BY: TANYA SNYDER | 03/21/2023 01:00 PM EDT | UPDATED 03/21/2023 02:18 PM EDT
Norfolk Southern CEO Alan Shaw will appear before Congress again Wednesday, where he will praise aspects of a bipartisan rail safety bill — but mostly those parts that don’t require major new mandates on his own industry.
According to prepared testimony he plans to make before the Senate Commerce Committee, in his second appearance before Congress Shaw will say that House and Senate bills on the matter, H.R. 1633 (118) and S. 576 (118), could both help improve safety. But he reserves most of his strongest support for stiffer requirements for companies that own the tank cars that transport hazardous materials, and for first responder training and updates to rail car inspection rules.
Shaw will say “Congress could go further” than what the bill contains with “even stricter standards for tank car design.” Railroads generally don’t own those tank cars and would not bear the cost of replacing or retrofitting them to higher standards.
The industry’s stance so far — mostly narrowly-targeted improvements related to the likely cause of the derailment, rather than macro safety changes — is an indication of the headwinds lawmakers and regulators face as they try to coalesce around a response to the derailment. Wednesday’s hearing will also be a major test of the bipartisan rail safety coalitions that are pushing legislative changes in both chambers.
Although six Republicans in the House and three in the Senate have signed onto the rail safety bills, the general mood in the GOP conference has been to go slow on new regulations and to wait for the investigation to take its course to target any potential regulatory mandates.
Sen. J.D. Vance (R-Ohio), one of the Republicans behind the Senate rail safety bill, on Wednesday will appear before the committee and push his colleagues for action — something he’s already started doing.
In a memo circulated to Republican Commerce Committee legislative staff Monday, Vance urged GOP senators to press Shaw on whether he supports a provision in the bill that would raise the cap on penalties from $225,455 to 1 percent of annual operating income. In the case of Norfolk Southern, which made $4.8 billion in 2022, the maximum penalty would be $48 million under Vance’s proposal.
Vance also made a plea for Republicans to support imposing stricter regulations on more trains carrying hazardous materials — such as the flammable gas that was carried on board the train that derailed.
Shaw’s prepared testimony does not mention those hazardous train regulations or the fines for railroad companies.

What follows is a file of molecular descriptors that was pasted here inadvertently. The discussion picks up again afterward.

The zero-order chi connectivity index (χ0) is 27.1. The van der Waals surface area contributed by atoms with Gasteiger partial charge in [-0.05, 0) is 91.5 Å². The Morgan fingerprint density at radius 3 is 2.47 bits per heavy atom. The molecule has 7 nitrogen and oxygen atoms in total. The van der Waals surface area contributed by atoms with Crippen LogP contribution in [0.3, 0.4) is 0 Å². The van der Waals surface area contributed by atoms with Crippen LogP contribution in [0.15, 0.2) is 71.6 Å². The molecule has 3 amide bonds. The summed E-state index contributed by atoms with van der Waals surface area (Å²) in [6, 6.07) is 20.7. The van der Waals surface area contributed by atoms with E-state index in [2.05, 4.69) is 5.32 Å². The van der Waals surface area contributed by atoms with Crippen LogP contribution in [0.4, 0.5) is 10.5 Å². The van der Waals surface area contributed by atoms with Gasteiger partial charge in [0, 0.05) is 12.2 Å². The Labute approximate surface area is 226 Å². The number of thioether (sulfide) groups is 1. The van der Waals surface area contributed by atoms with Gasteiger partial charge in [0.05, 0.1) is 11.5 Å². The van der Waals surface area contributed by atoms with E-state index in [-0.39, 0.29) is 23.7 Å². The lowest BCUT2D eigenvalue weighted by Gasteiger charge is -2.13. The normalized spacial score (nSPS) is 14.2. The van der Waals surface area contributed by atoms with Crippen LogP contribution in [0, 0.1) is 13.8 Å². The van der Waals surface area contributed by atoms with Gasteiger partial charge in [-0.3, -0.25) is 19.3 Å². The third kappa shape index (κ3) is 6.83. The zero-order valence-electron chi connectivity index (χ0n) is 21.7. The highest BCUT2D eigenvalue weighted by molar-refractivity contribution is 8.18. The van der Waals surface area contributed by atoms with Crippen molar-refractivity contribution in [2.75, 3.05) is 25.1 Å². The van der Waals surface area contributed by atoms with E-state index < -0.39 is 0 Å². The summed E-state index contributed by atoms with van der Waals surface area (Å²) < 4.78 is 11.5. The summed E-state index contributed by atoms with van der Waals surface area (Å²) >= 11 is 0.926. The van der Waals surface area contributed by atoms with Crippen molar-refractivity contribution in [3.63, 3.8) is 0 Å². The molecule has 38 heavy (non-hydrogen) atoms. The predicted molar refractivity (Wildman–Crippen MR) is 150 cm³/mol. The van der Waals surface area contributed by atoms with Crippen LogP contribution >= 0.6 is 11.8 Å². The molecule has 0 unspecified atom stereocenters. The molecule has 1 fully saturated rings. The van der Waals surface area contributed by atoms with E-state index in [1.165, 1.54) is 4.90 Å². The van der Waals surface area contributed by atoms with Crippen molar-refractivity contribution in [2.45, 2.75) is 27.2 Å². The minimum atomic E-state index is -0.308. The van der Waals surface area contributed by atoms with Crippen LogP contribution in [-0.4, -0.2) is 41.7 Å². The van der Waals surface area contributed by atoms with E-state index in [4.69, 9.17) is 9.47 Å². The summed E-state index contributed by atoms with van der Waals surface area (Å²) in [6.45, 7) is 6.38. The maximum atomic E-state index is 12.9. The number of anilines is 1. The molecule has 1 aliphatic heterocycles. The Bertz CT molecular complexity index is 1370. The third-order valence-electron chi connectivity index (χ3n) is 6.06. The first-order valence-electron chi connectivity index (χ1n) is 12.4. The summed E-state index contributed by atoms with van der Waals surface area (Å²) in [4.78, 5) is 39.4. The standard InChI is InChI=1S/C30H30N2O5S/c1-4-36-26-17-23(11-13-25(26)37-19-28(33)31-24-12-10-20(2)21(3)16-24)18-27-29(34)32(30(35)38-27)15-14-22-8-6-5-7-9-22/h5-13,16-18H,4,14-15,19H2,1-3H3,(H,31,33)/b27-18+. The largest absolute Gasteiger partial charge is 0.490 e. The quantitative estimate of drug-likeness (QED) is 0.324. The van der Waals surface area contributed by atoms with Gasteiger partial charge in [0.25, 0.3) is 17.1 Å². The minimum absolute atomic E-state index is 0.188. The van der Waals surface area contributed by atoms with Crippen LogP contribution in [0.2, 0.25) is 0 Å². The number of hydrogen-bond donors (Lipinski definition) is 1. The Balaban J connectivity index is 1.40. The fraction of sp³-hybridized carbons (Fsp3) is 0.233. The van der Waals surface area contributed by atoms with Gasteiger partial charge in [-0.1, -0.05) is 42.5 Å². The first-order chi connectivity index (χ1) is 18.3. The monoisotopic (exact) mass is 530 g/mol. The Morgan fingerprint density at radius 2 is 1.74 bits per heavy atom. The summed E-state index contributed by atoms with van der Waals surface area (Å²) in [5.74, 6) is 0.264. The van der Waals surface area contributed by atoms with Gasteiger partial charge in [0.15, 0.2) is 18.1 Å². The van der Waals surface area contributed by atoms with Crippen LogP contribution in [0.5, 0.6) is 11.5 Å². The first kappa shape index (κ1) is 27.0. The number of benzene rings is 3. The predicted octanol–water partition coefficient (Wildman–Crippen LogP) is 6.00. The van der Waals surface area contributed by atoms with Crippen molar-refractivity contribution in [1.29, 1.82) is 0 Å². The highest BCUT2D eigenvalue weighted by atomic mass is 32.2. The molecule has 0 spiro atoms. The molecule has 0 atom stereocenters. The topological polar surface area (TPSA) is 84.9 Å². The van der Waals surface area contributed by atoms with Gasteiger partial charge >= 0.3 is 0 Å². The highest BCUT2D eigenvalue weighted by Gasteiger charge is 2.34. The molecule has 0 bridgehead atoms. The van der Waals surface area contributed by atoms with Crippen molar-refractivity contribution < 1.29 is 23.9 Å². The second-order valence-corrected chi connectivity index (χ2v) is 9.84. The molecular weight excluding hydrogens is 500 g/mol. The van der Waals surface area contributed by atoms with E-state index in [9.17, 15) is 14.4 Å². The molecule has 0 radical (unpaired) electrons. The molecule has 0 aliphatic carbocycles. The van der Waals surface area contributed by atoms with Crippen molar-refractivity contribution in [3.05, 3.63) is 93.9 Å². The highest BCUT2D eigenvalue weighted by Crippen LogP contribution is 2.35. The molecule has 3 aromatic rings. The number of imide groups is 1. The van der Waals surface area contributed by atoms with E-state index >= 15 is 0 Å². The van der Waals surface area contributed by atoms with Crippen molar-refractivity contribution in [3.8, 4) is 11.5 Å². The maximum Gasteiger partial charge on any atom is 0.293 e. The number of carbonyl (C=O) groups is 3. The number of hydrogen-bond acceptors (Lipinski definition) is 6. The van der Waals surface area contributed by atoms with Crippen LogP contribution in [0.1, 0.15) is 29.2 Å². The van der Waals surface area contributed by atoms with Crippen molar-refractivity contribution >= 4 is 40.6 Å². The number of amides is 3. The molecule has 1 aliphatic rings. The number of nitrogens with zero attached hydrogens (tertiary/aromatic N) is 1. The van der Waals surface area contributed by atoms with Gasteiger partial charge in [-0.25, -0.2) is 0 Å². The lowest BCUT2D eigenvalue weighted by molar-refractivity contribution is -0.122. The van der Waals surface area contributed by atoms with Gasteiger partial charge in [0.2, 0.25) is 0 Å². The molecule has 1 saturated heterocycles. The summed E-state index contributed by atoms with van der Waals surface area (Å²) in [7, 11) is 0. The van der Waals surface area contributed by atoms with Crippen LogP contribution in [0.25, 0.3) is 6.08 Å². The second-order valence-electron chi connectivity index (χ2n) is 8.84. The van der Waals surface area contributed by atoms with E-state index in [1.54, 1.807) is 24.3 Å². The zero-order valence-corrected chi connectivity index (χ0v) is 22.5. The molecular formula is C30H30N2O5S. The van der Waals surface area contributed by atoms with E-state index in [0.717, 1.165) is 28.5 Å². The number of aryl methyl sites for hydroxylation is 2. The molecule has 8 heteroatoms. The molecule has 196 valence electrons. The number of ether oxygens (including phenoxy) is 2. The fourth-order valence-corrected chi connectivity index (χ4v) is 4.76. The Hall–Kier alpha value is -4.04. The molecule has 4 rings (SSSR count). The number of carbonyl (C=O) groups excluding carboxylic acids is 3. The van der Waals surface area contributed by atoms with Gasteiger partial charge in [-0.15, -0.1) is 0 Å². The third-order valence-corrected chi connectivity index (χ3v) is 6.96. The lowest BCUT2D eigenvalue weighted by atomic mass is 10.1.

He will again apologize for the damage his railroad has caused, tick off the progress made to date with environmental cleanup and other remediations, and talk up commitments the railroad has already made to enhancing safety. That includes new standards and technology for the sensors on the track that detect overhearing wheels.
Other aspects of the legislation Shaw will say has the railroad’s support “in principle.” That includes creating standards for early warning detectors, as well as new standards for the kinds of information first responders should get about what kinds of hazardous materials are being carried on trains moving through their communities.
Shaw will support increased fines for people who tamper with railroad facilities and equipment but his prepared testimony does not address penalties for railroads with safety violations.
Several other witnesses, including first responders and rail unions officials, will offer praise for the House and Senate rail safety bills.
Ohio Gov. Mike DeWine will testify that he agrees with both bills and will “urge the Senate and the House to swiftly act to effect meaningful change and improve the safety of our railroads.” DeWine also told Shaw in a letter Tuesday “it is our expectation that you will champion all good faith efforts to improve rail safety,” including “by fully supporting these legislative efforts until they are enacted.”
Jennifer Homendy, chair of the National Transportation Safety Board, also will testify Wednesday, where according to her prepared testimony she will call for upgrading tank cars, stricter standards for trains carrying hazardous materials, and new rules for data recorders on board trains.
Since Norfolk Southern “put the locomotive immediately back in service following the accident, data was overwritten and only [provides] about 15 minutes of data before and 5 minutes following the derailment,” she’ll say.